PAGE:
TRAVERSE CITY, Mich. — Dreams of a white Christmas are hanging by a thread in the North, where unusually mild weather has left the ground bare in many places — a welcome reprieve for people who don't like shoveling, but a lump of coal in the stockings of outdoor sports buffs who miss their winter wonderland.
From New England to the Dakotas and even parts of the Northern Rockies and Pacific Northwest, snowfall has been well below normal through the fall and early winter with cold air bottled up over Canada. Golf courses were open this week in Minneapolis, which a year ago was digging out from a storm that dumped more than 17 inches of snow and collapsed the Metrodome roof. Many downhill ski resorts are making snow to compensate for nature's stinginess.
"It's been an amazingly slow start to the winter for everybody," said Mike Boguth, a National Weather Service forecaster in Gaylord, Mich., a resort town that has had only about 2 inches of natural snow this year.
La Nina, the cooling of the equatorial Pacific Ocean that affects weather worldwide, has nudged the jet stream farther north. Air pressure over the northern Atlantic has steered storm systems away from the East Coast.
The trends have resulted in the least snow New England has seen in November and December since the late 1990s, said Eric Evenson, a weather service meteorologist in Burlington, Vt. Snow totals across the region are 4 to 14 inches below normal, he said.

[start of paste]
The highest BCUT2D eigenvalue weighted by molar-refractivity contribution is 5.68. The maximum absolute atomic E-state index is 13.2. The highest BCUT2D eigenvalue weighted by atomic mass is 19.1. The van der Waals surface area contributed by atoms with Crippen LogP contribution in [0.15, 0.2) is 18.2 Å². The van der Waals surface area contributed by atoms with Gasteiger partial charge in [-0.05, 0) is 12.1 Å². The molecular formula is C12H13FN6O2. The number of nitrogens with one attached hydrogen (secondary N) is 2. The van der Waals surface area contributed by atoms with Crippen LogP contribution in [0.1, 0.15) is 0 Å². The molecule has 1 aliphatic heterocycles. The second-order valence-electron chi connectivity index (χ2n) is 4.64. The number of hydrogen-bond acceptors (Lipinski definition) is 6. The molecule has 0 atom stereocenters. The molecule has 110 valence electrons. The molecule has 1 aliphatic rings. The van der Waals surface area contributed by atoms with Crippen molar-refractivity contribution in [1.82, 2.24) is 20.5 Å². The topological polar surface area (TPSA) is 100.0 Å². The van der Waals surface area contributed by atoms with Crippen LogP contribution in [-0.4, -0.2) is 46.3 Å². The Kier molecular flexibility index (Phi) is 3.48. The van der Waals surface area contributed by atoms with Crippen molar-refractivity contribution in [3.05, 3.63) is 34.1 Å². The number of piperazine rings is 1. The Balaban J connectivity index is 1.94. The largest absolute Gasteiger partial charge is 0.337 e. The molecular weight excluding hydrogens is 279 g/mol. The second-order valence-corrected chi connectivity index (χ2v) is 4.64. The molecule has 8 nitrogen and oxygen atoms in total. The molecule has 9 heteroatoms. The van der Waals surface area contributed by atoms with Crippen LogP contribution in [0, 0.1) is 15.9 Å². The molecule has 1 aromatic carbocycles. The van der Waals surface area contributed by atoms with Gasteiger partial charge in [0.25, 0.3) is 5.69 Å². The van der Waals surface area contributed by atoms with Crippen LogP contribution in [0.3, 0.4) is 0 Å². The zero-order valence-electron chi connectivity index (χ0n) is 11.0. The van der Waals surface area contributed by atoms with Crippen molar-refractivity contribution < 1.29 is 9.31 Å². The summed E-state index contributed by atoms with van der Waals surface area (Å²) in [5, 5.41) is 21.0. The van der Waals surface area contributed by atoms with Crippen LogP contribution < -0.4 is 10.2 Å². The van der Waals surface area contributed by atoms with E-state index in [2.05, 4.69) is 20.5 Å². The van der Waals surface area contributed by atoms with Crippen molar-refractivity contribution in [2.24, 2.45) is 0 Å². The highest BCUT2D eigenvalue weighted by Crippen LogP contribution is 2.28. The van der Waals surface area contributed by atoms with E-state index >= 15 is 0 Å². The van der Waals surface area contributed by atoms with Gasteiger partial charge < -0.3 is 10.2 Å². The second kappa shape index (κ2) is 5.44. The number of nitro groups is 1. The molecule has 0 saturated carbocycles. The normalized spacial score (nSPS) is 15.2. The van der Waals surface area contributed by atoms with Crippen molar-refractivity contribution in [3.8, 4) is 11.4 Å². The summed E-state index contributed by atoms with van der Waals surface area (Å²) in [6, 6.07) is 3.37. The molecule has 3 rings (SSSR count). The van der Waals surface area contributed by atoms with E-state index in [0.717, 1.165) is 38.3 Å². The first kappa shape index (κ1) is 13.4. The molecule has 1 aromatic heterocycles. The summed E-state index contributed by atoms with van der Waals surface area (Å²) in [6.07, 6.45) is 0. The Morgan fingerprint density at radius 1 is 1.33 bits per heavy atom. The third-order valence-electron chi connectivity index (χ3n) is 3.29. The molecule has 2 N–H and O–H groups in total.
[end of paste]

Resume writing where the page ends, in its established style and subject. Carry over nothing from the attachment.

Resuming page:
Williston, N.D., where more than 5 inches would have accumulated by now in a typical December, has gotten nothing. A couple of inches fell farther south in Bismarck but melted. Montana's mountain snowpack is about 30 percent below average. Ski resorts in Washington state have gotten little snow since Thanksgiving.
Even snowy Michigan is feeling the pinch. Parts of the state regularly get more than 100 inches a year as clouds suck up moisture from the Great Lakes and deposit it over land. It's been sparse this year, although light snow fell Friday and forecasters said sections of Michigan, Wisconsin and Minnesota might get the 1 inch required to qualify as a white Christmas.
Light flurries and temperatures around 30 degrees are expected Christmas Day in Green Bay, Wis., where the Packers will host the Chicago Bears. That's downright balmy for Lambeau Field, the notorious "frozen tundra" that has hosted a fair share of NFL games in bitter cold and pelting snow.
A storm system moving up from the Gulf coast may sprinkle up to 3 inches of snow in sections of the Northeast by Christmas.